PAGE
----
People working in the private sector get used to having to be polite, engaging,friendly in order to win business and retain customers. The smaller the company, the more individuals in it have to go out of their way to woo and charm, to retain and impress. Everyone in a competitive business knows there are others wanting to take their order or their customer away from them. Everyone accepts the customer is king or queen. All know that courtesy is part of service.
Most of the time customers respond in a similar vein. Politeness and concern can beget politeness and concern. There are a few who abuse the private business. There will always be someone who thinks it’s fine to be sick from excess drink in the taxi or acceptable to demand money back for a fault which the business did not commit, or to be aggressive with the staff. Business has to learn to deal with the troublesome minority as best they can within the rules of the game. Customers are usually in the right, and nearly always think they are.
Many public servants also observe the code that they should always be polite, helpful and concerned for their clients. After all, the very ideal of public service is designed to offer a better standard than the commercial market for some of the most sensitive services on offer.
However, it is different with some public services. The BBC blasts its potential customers with aggressive letters about licence payments, knowing they have the force of law behind them. Public services can decide when they are available and when they are closed to suit themselves rather than to meet the convenience of their clientele. Some GP surgeries I am told are difficult to contact and make arranging an appointment a complex matter.(I do not currently have cases for this problem in Wokingham). Some hospitals book people in for operations which are cancelled at short notice, or give appointment times which the Consultants do not observe. When it comes to presenting the bill, the authorities can be demanding and unwilling to accept that people find the complexity of their process difficult to handle. I receive various cases from people who have made honest mistakes over Council Tax, car park fees and Income Tax, or have been on the wrong end of the authorities’ mistakes, who need help. People have to devote large amounts of time these days to compliance. If they make a mistake with the public sector car park charge, with the Congestion charge, with the tax return, with the business VAT return, with the school catchment application or with the way they put their refuse out they can find themselves on the wrong end of an angry public authority.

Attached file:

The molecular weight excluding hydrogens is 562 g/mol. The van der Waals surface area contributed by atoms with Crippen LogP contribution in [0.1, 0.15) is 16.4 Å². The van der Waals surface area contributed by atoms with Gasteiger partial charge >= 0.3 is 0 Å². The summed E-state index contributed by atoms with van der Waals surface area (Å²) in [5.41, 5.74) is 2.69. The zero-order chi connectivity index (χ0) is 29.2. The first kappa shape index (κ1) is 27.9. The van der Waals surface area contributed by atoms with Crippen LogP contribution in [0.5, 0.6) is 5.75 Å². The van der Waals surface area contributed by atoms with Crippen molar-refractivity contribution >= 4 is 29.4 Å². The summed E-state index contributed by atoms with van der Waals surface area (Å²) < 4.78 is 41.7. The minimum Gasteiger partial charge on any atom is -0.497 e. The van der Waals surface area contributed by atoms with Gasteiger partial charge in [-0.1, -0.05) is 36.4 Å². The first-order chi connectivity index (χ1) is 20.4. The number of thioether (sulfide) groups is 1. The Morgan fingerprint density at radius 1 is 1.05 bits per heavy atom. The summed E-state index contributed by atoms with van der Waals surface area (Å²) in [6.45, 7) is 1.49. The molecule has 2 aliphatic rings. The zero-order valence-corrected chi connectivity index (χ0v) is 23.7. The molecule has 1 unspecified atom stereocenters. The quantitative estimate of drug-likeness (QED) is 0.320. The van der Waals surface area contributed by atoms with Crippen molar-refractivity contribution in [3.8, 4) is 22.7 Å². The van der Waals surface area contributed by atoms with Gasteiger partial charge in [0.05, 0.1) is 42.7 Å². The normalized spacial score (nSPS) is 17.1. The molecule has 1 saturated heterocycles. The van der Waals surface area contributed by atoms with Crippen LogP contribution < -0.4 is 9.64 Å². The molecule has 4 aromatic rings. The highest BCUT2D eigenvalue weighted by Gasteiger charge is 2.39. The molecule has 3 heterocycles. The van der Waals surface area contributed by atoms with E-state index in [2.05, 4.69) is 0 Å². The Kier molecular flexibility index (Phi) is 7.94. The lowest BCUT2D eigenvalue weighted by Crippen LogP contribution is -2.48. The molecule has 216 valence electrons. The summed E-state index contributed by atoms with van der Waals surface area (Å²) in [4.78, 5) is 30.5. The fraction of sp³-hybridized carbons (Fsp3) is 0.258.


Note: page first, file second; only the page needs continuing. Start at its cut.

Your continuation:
This attitude of some in the public sector of knowing the strict letter of a very detailed and voluminous law and wishing to enforce it come what may can generate an equal and opposite reaction from the public. It leads to “I know my rights”. It can help generate unfairly aggressive responses from members of the public to any shortfall or mistake they perceive by those in the public authority. It can lead to a coarsening of the language and hardening of the heart. It ceases to be a generous public service welcomed by a grateful member of the public. It becomes a battle between the client and the provider, between the individual and the public authority.